I am not a numbers guy by any means (despite my 500 countdown), but recently I have tasted a lot of wine in pairs, not to pit the wines against each other but, instead, to understand the subtleties that exist between varietals, or to emphasize the impact that terroir can have on wine. Sometimes the wines were not even related but it was still telling to taste overt differences in each glass. It has been an interesting luxury, one that is not lost on me, to conduct these tasting experiments and even more illuminating on the palate to discover how differently each wine evolves and just what makes each one tick.

The first twin set of wines was a couple of bottles that shared a French tradition but nothing more. Tasting between two vastly different regions in France, I poured a 2009 Marc Brédif Vouvray (#171) and its line-dancing partner, a tall drink of water, the 2008 Domaines Schlumberger Pinot Blanc from Alsace “Les Princes Abbés(#170). The Vouvray hailed from the Northwest, tucked in the Loire Valley while the Pinot Blanc was practically in another country (kind of Germanic), longitudinally parked in the Northeast of France. I had relatively little experience with Pinot Blanc from Alsace, having tasted perhaps ten in my life, so I was relishing the opportunity to explore further. And while it is no secret that I adore Loire Valley’s white wines, I am always eager to taste one more. Starting with the Pinot Blanc in its customary flute, transferring the golden vin into my glassware. The coloring was medium deep and the nose spoke of clove and freshly rubbed eraser. The Pinot Blanc was dry with refreshing acidity (moderate) but a little less interesting on the palate than the olfactory. It was solid and balanced and would have been a good friend to food had I eaten something Asian with it. Not the circumstances here. The Vouvray was a different story; a delicate straw coloring in the glass that had a lovely bouquet of green peas, lifted aromas of vanilla and some toasted notes deeper in the stemware. On the palate the wine was dry with a pinch of residual sugar. The medium bodied Chenin Blanc expressed a powerful flavor profile chock full of green apple and toasted almond—it was enjoyable drinking. Both wines were far different yet that made the experience that much better, tasting them side-by-side.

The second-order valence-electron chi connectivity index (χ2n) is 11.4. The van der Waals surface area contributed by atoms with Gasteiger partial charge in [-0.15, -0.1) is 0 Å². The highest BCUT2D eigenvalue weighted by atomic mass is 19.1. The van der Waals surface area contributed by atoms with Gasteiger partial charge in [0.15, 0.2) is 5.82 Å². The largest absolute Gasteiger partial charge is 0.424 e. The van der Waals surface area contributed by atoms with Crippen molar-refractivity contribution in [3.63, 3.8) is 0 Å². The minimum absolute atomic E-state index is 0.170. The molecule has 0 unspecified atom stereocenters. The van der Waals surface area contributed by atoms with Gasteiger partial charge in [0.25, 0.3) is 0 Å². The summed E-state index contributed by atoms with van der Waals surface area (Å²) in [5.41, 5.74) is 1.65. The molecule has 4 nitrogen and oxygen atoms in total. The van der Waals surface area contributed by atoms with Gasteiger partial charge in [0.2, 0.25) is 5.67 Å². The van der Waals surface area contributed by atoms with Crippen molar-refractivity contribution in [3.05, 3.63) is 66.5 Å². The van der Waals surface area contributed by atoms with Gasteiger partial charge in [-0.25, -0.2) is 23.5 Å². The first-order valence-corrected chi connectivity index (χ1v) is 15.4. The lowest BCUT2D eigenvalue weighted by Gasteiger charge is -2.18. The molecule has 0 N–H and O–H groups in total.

The following tasting, happening a week later, homed in on Zinfandel. The catalyst was opening a bottle of Ravenswood Zinfandel from Lodi (#169) with my roommate and his girlfriend, knowing two things before going in: The juice would be balanced and it would be an excellent candidate for making a case for the effects of terroir, as I would be comparing it to a 2009 Mauritson Zinfandel from Rockpile “Westphall Ridge(#168),” which was admittedly more expensive and hopefully worthy of it. The flavors of the Ravenswood Zinfandel were direct, a no bull**** kind of wine that spoke refreshingly of its place. Good fruit, abundant blueberry, seasoned carefully with cupboard spices. The palate was beefy, a fleshy wine that had a nice finish and was everything I expected. The Mauritson, second in the tasting order, was notably more nuanced on the whiff and the palate. It just went deeper in both regards. A noticeable amount of earth was integrated in the heavy raspberry and other red fruits. It had more weight and concentration, earning its expensive stripes. Both wines told a tale and were enjoyed immensely by all tasters present during the event.

I have a newfound perspective on tasting at home: While it is a stretch to pop two bottles every night (and even justifying it most nights is a non-starter without company), it does have the ability to be an eye-opening experience and a quicker way to season one’s palate. On the negative side, it can result in a lot of dishes. I am not sure if I am going to continue the trend regularly but I can only hope to be so lucky because it is evident that a lot can be gathered by tasting in pairs.